High Hospital Occupancy Is Associated with Increased Risk for Patients Boarding in the Emergency Department.
Am J Med. 2012 Feb 3;
Authors: Zhou JC, Pan KH, Zhou DY, Zheng SW, Zhu JQ, Xu QP, Wang CL
BACKGROUND: Boarding admitted patients in the emergency department due to high hospital occupancy is a worldwide problem. However, whether or not emergency department-boarded patients managed by emergency department providers subjects them to increased serious complications needs further clarification. METHODS: A multivariate logistic regression analysis was used to examine the relationship of patient's age, sex, arrival hours, diagnostic category, triage category, daily emergency department visits, and daily hospital occupancy to the occurrence of serious complications within 24 hours for 20,276 emergency admissions in a 4-year period. RESULTS: A vast majority of study days (86.5%) saw very high occupancy ?90%. Serious complications incidence was 13.62 per 1000 patient days when hospital occupancy was ?90%, and it increased significantly to 17.10 and 22.52 per 1000 patient days for occupancy at 90%-95% and ?95%, respectively. In the multivariate analysis, significant risk factors for serious complications included daily occupancy ?95% (adjusted odds ratio [OR] 1.73; 95% confidence interval [CI], 1.26-2.39), triage category (adjusted OR 0.20; 95% CI, 0.17-0.24), and specific diagnoses (injury and poisoning [adjusted OR 1.62; 95% CI, 1.22-2.84], respiratory [adjusted OR 2.48; 95% CI, 1.37-4.49], and circulatory [adjusted OR 3.24; 95% CI, 1.80-5.80]). CONCLUSION: High hospital occupancy was associated with an increased incidence of serious complications within 24 hours for patients admitted but still boarded in the emergency department and managed by emergency department providers.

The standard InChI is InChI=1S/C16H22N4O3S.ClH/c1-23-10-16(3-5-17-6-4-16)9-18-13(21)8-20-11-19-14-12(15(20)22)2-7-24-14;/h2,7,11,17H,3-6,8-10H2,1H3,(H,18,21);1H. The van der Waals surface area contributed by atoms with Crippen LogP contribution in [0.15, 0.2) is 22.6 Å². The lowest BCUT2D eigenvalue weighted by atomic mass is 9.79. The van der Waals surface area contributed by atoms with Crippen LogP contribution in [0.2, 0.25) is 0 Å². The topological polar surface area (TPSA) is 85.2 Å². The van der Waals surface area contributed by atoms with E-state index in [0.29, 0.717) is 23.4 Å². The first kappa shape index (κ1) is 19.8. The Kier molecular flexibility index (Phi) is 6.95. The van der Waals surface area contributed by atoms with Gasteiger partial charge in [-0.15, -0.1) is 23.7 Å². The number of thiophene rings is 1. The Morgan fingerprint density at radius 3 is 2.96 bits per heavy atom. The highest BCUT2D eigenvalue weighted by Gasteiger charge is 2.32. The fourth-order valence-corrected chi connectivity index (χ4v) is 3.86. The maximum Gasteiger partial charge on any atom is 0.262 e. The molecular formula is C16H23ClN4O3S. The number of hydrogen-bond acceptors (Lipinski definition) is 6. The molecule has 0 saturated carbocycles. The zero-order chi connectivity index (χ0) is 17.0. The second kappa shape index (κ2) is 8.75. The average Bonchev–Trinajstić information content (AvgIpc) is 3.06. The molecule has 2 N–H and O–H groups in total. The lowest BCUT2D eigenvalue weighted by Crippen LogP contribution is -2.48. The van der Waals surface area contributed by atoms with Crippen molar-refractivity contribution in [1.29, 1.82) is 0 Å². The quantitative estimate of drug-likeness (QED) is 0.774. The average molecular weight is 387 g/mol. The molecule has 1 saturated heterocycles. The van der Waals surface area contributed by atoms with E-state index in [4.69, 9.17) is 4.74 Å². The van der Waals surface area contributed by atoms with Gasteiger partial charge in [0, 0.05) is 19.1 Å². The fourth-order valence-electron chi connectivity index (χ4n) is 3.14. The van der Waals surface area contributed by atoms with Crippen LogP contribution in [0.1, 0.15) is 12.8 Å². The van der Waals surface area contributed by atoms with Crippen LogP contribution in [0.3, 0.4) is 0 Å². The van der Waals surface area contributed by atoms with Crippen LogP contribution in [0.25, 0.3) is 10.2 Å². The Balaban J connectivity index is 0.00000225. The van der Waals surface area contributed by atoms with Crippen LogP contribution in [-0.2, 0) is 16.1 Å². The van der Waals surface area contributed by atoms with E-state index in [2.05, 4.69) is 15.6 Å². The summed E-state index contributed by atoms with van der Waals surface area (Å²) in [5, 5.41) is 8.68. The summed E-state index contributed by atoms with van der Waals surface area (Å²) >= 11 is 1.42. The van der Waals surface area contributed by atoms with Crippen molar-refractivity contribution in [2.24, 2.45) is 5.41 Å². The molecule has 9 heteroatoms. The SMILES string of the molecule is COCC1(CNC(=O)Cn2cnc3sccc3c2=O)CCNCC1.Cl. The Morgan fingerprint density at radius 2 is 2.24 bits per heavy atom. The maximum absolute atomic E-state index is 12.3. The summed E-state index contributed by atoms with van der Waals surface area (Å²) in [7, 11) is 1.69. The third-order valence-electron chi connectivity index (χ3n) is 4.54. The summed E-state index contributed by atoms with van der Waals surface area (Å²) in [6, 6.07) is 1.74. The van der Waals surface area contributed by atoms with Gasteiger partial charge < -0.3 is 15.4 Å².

PMID: 22306273 [PubMed - as supplied by publisher]